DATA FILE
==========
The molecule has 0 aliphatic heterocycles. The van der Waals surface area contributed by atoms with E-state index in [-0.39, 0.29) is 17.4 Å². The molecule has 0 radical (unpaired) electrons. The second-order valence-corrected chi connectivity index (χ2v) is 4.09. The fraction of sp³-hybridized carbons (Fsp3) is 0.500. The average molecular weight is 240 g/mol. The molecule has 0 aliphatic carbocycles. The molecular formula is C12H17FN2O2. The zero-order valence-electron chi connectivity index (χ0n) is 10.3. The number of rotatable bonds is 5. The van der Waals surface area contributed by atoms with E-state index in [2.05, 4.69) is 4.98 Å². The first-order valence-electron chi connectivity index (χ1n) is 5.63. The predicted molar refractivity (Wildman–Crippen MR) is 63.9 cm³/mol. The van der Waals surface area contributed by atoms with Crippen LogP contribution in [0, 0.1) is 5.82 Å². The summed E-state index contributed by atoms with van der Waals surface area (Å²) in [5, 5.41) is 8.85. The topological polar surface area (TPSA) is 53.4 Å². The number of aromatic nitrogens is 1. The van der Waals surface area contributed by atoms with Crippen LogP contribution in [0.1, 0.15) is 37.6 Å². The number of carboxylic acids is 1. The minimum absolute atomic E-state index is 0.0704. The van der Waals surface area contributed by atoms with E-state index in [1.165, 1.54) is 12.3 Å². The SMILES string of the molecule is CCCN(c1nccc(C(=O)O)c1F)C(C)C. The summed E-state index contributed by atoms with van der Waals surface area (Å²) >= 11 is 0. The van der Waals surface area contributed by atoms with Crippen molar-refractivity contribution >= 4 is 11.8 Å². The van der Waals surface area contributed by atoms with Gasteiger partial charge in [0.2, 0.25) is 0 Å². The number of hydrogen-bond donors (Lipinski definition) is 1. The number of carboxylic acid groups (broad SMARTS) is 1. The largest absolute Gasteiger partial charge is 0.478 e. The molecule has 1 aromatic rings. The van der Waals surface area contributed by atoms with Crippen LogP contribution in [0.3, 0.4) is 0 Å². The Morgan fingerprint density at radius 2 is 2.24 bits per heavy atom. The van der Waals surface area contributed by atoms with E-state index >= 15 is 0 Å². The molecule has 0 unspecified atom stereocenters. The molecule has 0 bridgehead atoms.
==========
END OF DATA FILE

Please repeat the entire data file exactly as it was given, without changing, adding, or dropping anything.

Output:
The molecule has 0 aliphatic heterocycles. The van der Waals surface area contributed by atoms with E-state index in [-0.39, 0.29) is 17.4 Å². The molecule has 0 radical (unpaired) electrons. The second-order valence-corrected chi connectivity index (χ2v) is 4.09. The fraction of sp³-hybridized carbons (Fsp3) is 0.500. The average molecular weight is 240 g/mol. The molecule has 0 aliphatic carbocycles. The molecular formula is C12H17FN2O2. The zero-order valence-electron chi connectivity index (χ0n) is 10.3. The number of rotatable bonds is 5. The van der Waals surface area contributed by atoms with E-state index in [2.05, 4.69) is 4.98 Å². The first-order valence-electron chi connectivity index (χ1n) is 5.63. The predicted molar refractivity (Wildman–Crippen MR) is 63.9 cm³/mol. The van der Waals surface area contributed by atoms with Crippen LogP contribution in [0, 0.1) is 5.82 Å². The summed E-state index contributed by atoms with van der Waals surface area (Å²) in [5, 5.41) is 8.85. The topological polar surface area (TPSA) is 53.4 Å². The number of aromatic nitrogens is 1. The van der Waals surface area contributed by atoms with Crippen LogP contribution in [0.1, 0.15) is 37.6 Å². The number of carboxylic acids is 1. The minimum absolute atomic E-state index is 0.0704. The van der Waals surface area contributed by atoms with E-state index in [1.165, 1.54) is 12.3 Å². The SMILES string of the molecule is CCCN(c1nccc(C(=O)O)c1F)C(C)C. The summed E-state index contributed by atoms with van der Waals surface area (Å²) >= 11 is 0. The van der Waals surface area contributed by atoms with Crippen molar-refractivity contribution >= 4 is 11.8 Å². The van der Waals surface area contributed by atoms with Gasteiger partial charge in [0.2, 0.25) is 0 Å². The number of hydrogen-bond donors (Lipinski definition) is 1. The number of carboxylic acid groups (broad SMARTS) is 1. The largest absolute Gasteiger partial charge is 0.478 e. The molecule has 1 aromatic rings. The van der Waals surface area contributed by atoms with Crippen LogP contribution in [0.3, 0.4) is 0 Å². The Morgan fingerprint density at radius 2 is 2.24 bits per heavy atom. The van der Waals surface area contributed by atoms with E-state index >= 15 is 0 Å². The molecule has 0 unspecified atom stereocenters. The molecule has 0 bridgehead atoms.